Hispanics Optimistic About Their Families’ Financial Future
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"Today's story of Hispanic Americans is one of growth, prosperity and influence," said
The telephone survey, which was conducted in December, found that 84 percent of Hispanic adults surveyed expect their family's financial situation to improve in the next four years. More precisely, six in ten (60 percent) strongly agree and 24 percent relatively agree. Among respondents employed full time, over eight in ten (85 percent) feel confident about their current job security. Respondents also expressed confidence in their ability to retire without inconveniences. Two-thirds of Hispanic adults surveyed feel confident that they will retire without drawbacks, compared to just half (52 percent) from the general population.
The survey, conducted in English or Spanish (depending on the respondent's preference), also found that despite the confidence that respondents have in their financial futures, Hispanics expressed a greater desire for help with their long term planning than do adults from the general public. Almost half of Hispanic respondents (49 percent) agreed that they would like some help managing their finances more effectively, compared to just over a quarter of the general population (28 percent). When asked why they are not providing their family with financial protection, while the most frequently selected reason is "not having enough money to do so," mentioned by 40 percent of Hispanics and 31 percent of adults from the general public, large proportions of Hispanics refer to lack of knowledge for not doing so. Over one third of Hispanic respondents (35 percent) said they needed more information for ways to do so, compared to only 15 percent of adults from the general population – a 20 point gap. Additionally, one third of Hispanics (31 percent) also said they have not thought about it.
"There's a thirst for financial protection information among Hispanics," said Vilchis. "For those of us in the insurance and financial services industry, these numbers tell us that much work remains to be done when it comes to bringing much-needed information to the Hispanic community about the many resources that are available to them, so that they are better able to ensure a brighter financial future for their families. The good news is that
One of the many ways
This marks the second time that
"We must not lose sight of the bigger picture," added Vilchis. "As the largest minority group and the fastest-growing segment of the U.S. population commanding over
Other Survey Results
- Back in 2010, 36 percent of Hispanics reported that if something were to happen to the breadwinner in their family, taking an additional job would be the primary way to fund their family's future financial goals. However in 2012, a much smaller proportion (21 percent) report that their family would rely on an additional job to fund their future financial goals.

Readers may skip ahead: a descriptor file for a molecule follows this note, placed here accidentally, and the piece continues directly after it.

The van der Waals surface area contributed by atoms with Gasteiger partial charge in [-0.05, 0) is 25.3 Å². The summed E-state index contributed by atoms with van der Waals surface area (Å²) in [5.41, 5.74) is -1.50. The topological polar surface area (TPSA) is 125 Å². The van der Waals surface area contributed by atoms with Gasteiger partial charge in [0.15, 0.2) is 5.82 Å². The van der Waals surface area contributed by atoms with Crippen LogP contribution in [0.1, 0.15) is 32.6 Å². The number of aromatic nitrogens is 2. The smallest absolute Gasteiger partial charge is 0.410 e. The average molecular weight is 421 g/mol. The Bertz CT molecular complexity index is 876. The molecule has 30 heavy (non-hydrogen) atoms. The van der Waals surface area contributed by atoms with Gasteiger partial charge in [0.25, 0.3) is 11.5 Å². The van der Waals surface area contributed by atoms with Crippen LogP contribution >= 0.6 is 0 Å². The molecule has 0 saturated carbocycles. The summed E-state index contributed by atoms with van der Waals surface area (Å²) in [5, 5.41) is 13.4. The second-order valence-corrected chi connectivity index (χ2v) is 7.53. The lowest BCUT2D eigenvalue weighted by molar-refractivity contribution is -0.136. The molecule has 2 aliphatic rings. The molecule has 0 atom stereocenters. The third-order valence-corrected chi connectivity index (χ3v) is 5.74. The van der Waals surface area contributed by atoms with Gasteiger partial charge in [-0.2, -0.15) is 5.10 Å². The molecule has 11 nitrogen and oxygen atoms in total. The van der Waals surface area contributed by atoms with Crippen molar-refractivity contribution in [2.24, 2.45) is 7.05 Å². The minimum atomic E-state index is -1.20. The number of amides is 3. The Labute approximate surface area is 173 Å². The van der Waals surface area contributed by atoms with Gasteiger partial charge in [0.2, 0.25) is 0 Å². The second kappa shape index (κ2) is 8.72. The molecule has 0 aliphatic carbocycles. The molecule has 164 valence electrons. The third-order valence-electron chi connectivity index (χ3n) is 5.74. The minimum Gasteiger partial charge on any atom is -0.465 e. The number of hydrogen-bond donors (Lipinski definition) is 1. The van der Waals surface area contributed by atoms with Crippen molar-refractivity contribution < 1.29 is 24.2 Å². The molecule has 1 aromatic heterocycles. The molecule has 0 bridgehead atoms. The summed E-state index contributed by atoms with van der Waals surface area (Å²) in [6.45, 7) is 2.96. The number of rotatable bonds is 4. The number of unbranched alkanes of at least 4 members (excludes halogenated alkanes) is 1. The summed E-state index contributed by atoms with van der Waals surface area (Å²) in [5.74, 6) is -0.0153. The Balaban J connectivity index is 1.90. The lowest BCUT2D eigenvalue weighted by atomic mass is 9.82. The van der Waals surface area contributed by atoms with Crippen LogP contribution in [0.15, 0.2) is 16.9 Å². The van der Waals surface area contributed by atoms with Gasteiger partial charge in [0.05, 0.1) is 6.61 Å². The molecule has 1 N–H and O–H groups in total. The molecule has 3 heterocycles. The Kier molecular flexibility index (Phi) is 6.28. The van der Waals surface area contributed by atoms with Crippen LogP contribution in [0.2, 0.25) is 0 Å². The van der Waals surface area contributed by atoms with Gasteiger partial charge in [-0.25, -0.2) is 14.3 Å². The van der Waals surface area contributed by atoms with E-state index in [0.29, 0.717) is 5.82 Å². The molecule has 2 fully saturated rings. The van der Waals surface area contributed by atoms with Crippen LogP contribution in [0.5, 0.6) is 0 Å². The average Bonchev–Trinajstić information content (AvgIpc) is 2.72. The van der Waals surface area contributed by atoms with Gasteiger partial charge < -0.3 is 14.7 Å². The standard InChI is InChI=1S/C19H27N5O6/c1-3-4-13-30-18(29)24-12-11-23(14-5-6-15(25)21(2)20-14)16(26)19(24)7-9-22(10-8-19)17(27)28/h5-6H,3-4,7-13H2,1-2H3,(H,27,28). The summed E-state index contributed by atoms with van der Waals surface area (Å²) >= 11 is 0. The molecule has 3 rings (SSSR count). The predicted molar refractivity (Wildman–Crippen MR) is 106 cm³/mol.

- Mentions of life insurance (25 percent vs. 29 percent, respectively) and retirement savings (20 percent and 23 percent, respectively) have increased slightly among Hispanic adults since 2010.
New York Lifesurvey also found that nine in 10 adults among both populations feel that it is important for their family to have a financial plan in place, including roughly seven in 10 who strongly agree.
- Among Hispanics, those most likely to feel this way include college graduates (97 percent vs. 88 percent without a college degree), those who prefer communicating in English (92 percent vs. 85 percent of those who prefer communicating in Spanish), and those who are married (90 percent vs. 84 percent of those who are not married).
- Hispanic adults are more likely than those from the general population to believe that children in their family are learning how to manage money responsibly (73 percent vs. 68 percent, respectively).
- Four in ten Hispanic respondents (41 percent) feel that families like theirs are usually able to pay for their children's college education, compared to almost half of general population respondents (47 percent).
- Those Hispanics most likely to agree with this statement include those who have a household income higher than
$75,000(64 percent) than those who have at least some college education (51 percent).
- Those who are more comfortable speaking Spanish (37 percent), who only attended high school or less (34 percent) and who are employed part-time (33 percent) or not at all (34 percent) are least likely to agree with this statement.
These are some of the findings of an Ipsos poll conducted from
A national survey of 1,003 adults from the general public was also conducted from
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Ipsos Public Affairs is a non-partisan, third party, survey-based research practice made up of seasoned professionals who conduct strategic research initiatives for American and international organizations, based not only on public opinion research, but elite stakeholder, corporate, and media opinion research. Ipsos has media partnerships with the most prestigious news organizations around the world. Ipsos Public Affairs is a member of the
New York Life Insurance Company, a Fortune 100 company founded in 1845, is the largest mutual life insurance company in
*Based on revenue as reported by "Fortune 500 ranked within Industries, Insurance: Life, Health (Mutual)," Fortune magazine,
** Source: Third Party Ratings Reports as of 12/11/13.
***New York Life Investments is a service mark used by
1 Source: HispanaTelligence Report,
SOURCE New York Life Insurance Company